Image: NASA-ARC; COURTESY OF NHK
The Leonid meteor shower occurs when earth passes through debris left behind by the comet Tempel-Tuttle, which last passed close to the sun in 1998. The Leonids take their name from the fact that they appear to originate from the constellation Leo. But the meteors are actually bits of dust and rock shed by the comet during its 33.25-year journey around the sun. When these particles, traveling at 160,000 miles per hour, come into contact with the earth's atmosphere, they vaporize and leave streaks of light that are visible to the naked eye. Astronomers predict that the meteors will be darting across the sky at a rate of 1,000 to 2,000 an hour. Such peak activity is expected to occur between 4:00 a.m. and 6:00 a.m. EST on Sunday for viewers in North America.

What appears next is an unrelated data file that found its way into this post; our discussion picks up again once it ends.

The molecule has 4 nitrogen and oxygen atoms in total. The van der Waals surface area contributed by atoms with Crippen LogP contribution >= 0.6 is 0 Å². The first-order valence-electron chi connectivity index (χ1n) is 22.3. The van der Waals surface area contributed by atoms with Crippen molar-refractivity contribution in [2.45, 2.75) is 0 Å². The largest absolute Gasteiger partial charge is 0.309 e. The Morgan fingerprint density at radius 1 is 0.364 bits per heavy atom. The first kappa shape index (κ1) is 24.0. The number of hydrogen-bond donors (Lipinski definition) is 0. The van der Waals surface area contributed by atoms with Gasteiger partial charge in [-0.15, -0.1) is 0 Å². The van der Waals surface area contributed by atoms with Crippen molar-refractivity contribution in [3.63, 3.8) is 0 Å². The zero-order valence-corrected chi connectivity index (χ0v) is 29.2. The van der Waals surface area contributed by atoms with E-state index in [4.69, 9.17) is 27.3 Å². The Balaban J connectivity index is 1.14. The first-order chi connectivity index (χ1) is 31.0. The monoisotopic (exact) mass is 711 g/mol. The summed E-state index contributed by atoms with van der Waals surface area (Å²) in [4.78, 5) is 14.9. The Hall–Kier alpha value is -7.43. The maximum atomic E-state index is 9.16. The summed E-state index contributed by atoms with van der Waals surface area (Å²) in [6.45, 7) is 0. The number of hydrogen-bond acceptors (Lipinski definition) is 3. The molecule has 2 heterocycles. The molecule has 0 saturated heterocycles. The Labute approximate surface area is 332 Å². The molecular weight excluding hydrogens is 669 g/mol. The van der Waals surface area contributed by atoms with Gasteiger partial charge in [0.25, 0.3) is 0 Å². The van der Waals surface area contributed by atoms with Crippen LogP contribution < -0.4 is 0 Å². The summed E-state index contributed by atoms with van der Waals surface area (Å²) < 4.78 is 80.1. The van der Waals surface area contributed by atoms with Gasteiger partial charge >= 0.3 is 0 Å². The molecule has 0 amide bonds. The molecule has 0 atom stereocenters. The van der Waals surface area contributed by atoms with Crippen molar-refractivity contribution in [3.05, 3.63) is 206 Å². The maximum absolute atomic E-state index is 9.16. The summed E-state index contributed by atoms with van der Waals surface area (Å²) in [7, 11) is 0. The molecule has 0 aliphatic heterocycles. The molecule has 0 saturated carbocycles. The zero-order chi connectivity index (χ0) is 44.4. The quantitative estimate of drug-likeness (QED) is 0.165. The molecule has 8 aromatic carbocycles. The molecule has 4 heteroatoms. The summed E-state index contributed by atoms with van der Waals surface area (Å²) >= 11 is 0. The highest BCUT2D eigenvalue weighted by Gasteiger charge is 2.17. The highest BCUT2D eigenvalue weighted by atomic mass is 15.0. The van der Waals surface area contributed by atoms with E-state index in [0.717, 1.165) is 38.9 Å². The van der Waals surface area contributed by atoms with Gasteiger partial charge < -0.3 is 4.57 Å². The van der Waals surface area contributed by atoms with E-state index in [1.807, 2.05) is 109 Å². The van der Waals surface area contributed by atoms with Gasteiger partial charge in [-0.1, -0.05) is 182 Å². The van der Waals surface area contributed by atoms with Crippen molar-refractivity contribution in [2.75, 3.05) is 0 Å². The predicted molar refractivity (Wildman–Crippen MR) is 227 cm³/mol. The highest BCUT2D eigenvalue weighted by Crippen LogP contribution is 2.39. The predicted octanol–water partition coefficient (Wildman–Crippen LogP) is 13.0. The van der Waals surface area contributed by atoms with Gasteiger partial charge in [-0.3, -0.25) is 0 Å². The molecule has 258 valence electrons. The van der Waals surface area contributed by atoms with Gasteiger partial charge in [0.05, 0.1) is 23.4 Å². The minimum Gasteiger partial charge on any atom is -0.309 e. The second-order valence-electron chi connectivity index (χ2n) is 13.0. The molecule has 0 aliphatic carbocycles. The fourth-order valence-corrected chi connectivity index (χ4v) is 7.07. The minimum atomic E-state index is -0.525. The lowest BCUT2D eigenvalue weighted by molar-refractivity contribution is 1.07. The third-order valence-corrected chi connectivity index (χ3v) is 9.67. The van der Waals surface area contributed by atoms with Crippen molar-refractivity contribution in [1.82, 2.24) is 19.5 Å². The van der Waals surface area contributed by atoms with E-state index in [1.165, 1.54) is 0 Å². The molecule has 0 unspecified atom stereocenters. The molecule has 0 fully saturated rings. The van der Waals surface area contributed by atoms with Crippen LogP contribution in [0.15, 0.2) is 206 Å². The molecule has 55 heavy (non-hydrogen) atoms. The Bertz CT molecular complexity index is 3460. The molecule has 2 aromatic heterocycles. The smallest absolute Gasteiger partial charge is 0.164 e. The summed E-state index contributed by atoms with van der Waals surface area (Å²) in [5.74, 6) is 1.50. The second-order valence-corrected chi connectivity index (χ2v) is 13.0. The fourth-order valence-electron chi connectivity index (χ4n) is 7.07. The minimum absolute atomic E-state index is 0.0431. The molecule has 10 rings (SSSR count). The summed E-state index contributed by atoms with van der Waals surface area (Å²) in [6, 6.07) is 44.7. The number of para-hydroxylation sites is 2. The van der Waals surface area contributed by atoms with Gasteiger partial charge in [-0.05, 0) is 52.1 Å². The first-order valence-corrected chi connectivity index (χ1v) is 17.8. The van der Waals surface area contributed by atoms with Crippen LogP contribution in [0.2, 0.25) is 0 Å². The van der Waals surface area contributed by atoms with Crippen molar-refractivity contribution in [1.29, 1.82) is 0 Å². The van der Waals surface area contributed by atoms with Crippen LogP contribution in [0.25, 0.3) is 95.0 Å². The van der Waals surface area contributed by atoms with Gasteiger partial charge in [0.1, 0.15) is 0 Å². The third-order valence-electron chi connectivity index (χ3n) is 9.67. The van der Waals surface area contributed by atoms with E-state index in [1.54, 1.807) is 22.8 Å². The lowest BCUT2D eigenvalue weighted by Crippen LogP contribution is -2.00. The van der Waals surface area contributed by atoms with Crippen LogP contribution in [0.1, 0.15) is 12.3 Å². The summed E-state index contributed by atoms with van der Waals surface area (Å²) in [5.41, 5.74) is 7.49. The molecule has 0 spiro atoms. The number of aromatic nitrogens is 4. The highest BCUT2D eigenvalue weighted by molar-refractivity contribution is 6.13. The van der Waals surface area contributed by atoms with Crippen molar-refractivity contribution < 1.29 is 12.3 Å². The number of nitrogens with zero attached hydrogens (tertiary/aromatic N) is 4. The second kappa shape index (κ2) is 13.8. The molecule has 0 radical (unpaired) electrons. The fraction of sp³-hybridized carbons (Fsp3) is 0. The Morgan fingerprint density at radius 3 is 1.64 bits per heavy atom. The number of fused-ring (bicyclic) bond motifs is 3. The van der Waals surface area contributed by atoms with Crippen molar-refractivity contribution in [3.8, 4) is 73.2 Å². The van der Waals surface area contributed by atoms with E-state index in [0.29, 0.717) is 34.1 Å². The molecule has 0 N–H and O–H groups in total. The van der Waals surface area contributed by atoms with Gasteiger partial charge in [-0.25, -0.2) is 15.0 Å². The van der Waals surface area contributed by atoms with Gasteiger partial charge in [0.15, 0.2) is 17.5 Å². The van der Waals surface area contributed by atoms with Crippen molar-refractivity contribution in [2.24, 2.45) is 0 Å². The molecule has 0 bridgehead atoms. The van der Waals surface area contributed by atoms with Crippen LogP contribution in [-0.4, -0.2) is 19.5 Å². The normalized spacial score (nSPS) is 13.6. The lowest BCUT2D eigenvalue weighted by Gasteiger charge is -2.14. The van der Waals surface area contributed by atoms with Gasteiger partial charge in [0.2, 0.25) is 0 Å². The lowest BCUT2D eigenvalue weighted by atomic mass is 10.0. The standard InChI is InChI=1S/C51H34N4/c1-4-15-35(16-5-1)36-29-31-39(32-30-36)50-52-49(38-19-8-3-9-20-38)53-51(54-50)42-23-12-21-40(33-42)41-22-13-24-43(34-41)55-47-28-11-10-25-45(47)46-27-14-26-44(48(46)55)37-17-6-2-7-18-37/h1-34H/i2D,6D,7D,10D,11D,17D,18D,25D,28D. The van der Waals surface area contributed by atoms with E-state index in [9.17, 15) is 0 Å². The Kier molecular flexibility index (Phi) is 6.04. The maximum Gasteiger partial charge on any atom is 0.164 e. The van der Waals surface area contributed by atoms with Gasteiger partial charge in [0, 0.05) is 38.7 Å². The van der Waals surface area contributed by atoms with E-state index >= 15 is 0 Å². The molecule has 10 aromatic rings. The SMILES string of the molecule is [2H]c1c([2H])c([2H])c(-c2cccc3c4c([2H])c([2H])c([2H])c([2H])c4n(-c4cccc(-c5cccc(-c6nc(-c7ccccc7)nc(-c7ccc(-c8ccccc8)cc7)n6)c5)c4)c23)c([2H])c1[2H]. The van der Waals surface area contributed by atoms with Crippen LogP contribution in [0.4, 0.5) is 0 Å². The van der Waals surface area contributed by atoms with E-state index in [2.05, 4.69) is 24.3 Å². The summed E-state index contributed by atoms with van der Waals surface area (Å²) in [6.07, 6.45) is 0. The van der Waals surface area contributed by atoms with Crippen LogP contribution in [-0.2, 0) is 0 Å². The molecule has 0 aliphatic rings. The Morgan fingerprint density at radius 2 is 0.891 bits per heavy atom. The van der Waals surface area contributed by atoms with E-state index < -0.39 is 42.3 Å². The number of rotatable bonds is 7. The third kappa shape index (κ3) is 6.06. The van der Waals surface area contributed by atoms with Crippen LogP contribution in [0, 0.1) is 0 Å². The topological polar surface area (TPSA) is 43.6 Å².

A slightly less sensational spectacle is predicted for 2002 when the shower will occur under a full moon. After that, it will be nearly a century before the next impressive display. "It's now or never," Robert Naeye of the Astronomical Society of the Pacific says. "We will probably never see a better meteor shower in our lifetimes."